“I’m glad it was this place. I was ready to take anything,” Harris recalled.

Harris does have one gripe: She’s starting miss the maintenance guys because she doesn’t see them around anymore. There’s nothing small to fix these days.

Committed to Affordability

All told, the Tillmon-Villanueva project has been a huge undertaking. For Lichtash and others at WCRP it was not a question of whether to renovate these units but how. And the value of their continued affordability was never in doubt.

In Fairhill, where the need for quality affordable housing remains high, Villanueva’s renovation affirms WCRP’s long-term commitment to the community. In rapidly appreciating South Kensington, Tillmon sits on the edge of the once-gritty-now-gentrified Northern Liberties. And as South Kensington changes, protecting sustained affordability takes on a new value.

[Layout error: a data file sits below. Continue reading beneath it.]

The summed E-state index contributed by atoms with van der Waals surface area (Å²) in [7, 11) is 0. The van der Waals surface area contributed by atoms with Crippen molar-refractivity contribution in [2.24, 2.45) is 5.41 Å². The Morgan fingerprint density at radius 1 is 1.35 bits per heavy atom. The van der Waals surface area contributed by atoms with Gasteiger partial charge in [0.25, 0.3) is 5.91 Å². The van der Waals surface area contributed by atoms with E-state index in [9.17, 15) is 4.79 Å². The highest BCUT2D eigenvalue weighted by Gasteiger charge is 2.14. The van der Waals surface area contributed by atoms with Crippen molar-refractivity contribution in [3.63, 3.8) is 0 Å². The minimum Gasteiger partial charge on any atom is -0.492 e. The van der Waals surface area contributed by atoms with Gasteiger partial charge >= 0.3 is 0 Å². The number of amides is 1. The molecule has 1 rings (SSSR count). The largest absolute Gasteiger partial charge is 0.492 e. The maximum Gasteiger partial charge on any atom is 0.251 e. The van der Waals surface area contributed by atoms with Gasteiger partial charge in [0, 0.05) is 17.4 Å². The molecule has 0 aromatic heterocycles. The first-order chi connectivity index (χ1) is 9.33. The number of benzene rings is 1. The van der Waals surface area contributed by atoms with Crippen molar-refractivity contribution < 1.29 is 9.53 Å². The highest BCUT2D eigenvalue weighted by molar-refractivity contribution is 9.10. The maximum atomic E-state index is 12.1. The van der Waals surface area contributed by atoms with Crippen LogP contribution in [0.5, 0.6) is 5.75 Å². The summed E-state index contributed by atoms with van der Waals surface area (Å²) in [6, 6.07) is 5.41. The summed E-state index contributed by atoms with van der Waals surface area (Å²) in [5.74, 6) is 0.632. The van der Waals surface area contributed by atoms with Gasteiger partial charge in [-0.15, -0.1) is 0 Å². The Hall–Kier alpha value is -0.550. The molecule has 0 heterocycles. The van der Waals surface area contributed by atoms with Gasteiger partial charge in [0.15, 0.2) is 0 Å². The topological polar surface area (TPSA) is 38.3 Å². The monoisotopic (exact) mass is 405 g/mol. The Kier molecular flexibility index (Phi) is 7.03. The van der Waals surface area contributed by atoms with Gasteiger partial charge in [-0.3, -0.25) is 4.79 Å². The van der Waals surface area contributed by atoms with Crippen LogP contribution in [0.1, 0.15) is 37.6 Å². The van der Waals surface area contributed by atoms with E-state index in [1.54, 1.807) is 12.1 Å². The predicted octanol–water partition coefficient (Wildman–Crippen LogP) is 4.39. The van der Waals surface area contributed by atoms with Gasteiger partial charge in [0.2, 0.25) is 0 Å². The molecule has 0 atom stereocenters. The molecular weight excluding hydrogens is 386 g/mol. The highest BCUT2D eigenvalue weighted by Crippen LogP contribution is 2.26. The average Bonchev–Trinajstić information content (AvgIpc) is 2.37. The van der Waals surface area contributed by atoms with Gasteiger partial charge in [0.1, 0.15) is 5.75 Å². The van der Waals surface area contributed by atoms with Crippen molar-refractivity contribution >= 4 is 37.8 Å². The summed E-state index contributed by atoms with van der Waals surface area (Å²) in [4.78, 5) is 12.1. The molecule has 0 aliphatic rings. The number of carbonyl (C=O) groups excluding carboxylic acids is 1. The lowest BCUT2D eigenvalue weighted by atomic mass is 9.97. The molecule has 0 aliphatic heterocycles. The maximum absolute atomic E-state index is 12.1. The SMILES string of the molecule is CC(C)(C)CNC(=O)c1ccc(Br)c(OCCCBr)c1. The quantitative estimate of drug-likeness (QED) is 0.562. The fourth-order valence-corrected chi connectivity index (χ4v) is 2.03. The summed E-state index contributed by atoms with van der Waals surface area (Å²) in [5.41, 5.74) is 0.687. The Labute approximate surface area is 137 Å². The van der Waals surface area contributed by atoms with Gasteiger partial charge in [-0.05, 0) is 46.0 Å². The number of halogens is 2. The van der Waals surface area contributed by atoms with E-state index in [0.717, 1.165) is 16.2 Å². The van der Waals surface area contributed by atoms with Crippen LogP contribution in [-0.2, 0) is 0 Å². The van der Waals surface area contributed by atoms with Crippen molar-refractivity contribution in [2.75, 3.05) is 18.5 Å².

“People really value their place [at Tillmon] and in the neighborhood and have a certain amount of pride in it,” Aylesworth said.

Lichtash acknowledged that the 23 units at Tillmon could have yielded a handsome profit for WCRP if they’d been sold off. But that site was hard-won for the organization, marking its first NIMBY battle, and resulted in some strong neighborhood ties forged in coalition advocating for better vacant land policies in the city.

“For us it wasn’t a hard decision even though it would have brought in a lot of income,” Lichtash said. “I think the issue of fighting displacement and making sure that the neighborhood stays diverse is such a high value to us that the other opportunities didn’t seem worth it.”